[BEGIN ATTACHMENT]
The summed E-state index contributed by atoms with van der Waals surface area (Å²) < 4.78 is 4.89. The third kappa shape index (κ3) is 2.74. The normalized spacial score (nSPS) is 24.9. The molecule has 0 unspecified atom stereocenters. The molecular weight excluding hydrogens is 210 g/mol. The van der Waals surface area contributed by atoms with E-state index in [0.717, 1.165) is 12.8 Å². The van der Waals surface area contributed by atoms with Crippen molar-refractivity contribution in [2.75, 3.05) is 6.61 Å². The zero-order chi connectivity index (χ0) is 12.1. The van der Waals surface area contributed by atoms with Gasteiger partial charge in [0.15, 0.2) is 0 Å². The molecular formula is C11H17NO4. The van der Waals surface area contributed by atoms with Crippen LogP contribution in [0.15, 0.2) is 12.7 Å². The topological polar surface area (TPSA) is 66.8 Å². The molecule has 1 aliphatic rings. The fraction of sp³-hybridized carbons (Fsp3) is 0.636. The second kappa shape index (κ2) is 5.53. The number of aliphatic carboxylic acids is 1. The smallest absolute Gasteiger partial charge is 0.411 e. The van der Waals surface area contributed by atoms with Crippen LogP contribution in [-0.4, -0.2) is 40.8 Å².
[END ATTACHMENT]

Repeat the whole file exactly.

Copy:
The summed E-state index contributed by atoms with van der Waals surface area (Å²) < 4.78 is 4.89. The third kappa shape index (κ3) is 2.74. The normalized spacial score (nSPS) is 24.9. The molecule has 0 unspecified atom stereocenters. The molecular weight excluding hydrogens is 210 g/mol. The van der Waals surface area contributed by atoms with E-state index in [0.717, 1.165) is 12.8 Å². The van der Waals surface area contributed by atoms with Crippen molar-refractivity contribution in [2.75, 3.05) is 6.61 Å². The zero-order chi connectivity index (χ0) is 12.1. The van der Waals surface area contributed by atoms with Gasteiger partial charge in [0.15, 0.2) is 0 Å². The molecular formula is C11H17NO4. The van der Waals surface area contributed by atoms with Crippen LogP contribution in [0.15, 0.2) is 12.7 Å². The topological polar surface area (TPSA) is 66.8 Å². The molecule has 1 aliphatic rings. The fraction of sp³-hybridized carbons (Fsp3) is 0.636. The second kappa shape index (κ2) is 5.53. The number of aliphatic carboxylic acids is 1. The smallest absolute Gasteiger partial charge is 0.411 e. The van der Waals surface area contributed by atoms with Crippen LogP contribution in [-0.4, -0.2) is 40.8 Å².